Thursday, January 3, 2013

Kicking Apps and Making Names

Way back in the dawn of time, before I joined Google — OK, fine, two months ago — I was a video-game designer. Occasionally, I had to come up with names for people or places. And I'm no good at naming things.

So once, instead of manually naming hundreds of towns in a (fictitious) foreign country, I weaseled my way out of creativity by writing a ridiculous set of custom spreadsheet functions. My spreadsheet analyzed a list of real placenames from a similar country, then spit out plausible fake names with the same lexical structure.

It worked — but I was pushing spreadsheet functions so far that the “code” (if you can call it that) became difficult to maintain. At the same time, the reason I used a spreadsheet in the first place was so I could lean on the analytical power of pivot tables.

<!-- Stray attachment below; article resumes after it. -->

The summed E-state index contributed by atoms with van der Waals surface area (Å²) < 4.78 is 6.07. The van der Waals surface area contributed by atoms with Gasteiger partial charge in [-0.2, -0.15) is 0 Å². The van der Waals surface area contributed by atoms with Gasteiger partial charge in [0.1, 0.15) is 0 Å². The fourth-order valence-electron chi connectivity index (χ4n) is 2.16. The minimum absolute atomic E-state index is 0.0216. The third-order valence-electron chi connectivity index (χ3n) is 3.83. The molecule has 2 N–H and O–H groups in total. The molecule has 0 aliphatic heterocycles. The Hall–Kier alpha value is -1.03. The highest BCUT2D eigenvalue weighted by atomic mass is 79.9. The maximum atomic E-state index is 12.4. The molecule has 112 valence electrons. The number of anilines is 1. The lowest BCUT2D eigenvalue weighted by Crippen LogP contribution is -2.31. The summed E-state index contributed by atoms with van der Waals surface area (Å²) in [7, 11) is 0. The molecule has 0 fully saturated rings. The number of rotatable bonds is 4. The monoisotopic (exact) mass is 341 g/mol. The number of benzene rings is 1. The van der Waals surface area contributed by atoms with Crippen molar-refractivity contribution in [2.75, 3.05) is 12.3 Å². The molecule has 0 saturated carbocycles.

That’s what made Google Apps Script perfect for revamping the project. With Apps Script, I can still use pivot tables, then do the heavy lifting in JavaScript and package everything up as a tidy web app. I call it Name Generator … because I’m terrible at naming software, too.

Now, before you say, “There’s no way I’d call my daughter Harliance,” remember that the goal wasn’t to produce real names. The goal was to produce names that were good enough for a video game. Perhaps Harliance is a cyborg woman of negotiable virtue in dystopian future-America? You should probably pick your daughter’s name the old-fashioned way.

So let’s look at a few of the techniques that NameGen uses.

1. We start out in Google Sheets, first dropping a list of real names into column A, then slicing it into overlapping three-letter segments using the formula =MID($A2,COLUMN(B2)-1,3) (that’s the version of the formula you’d use in cell B2; from there, just copy and paste the formula across the rest of the sheet and the cell references will update accordingly). Here’s a sample of one of the spreadsheets so you can see how the data is set up.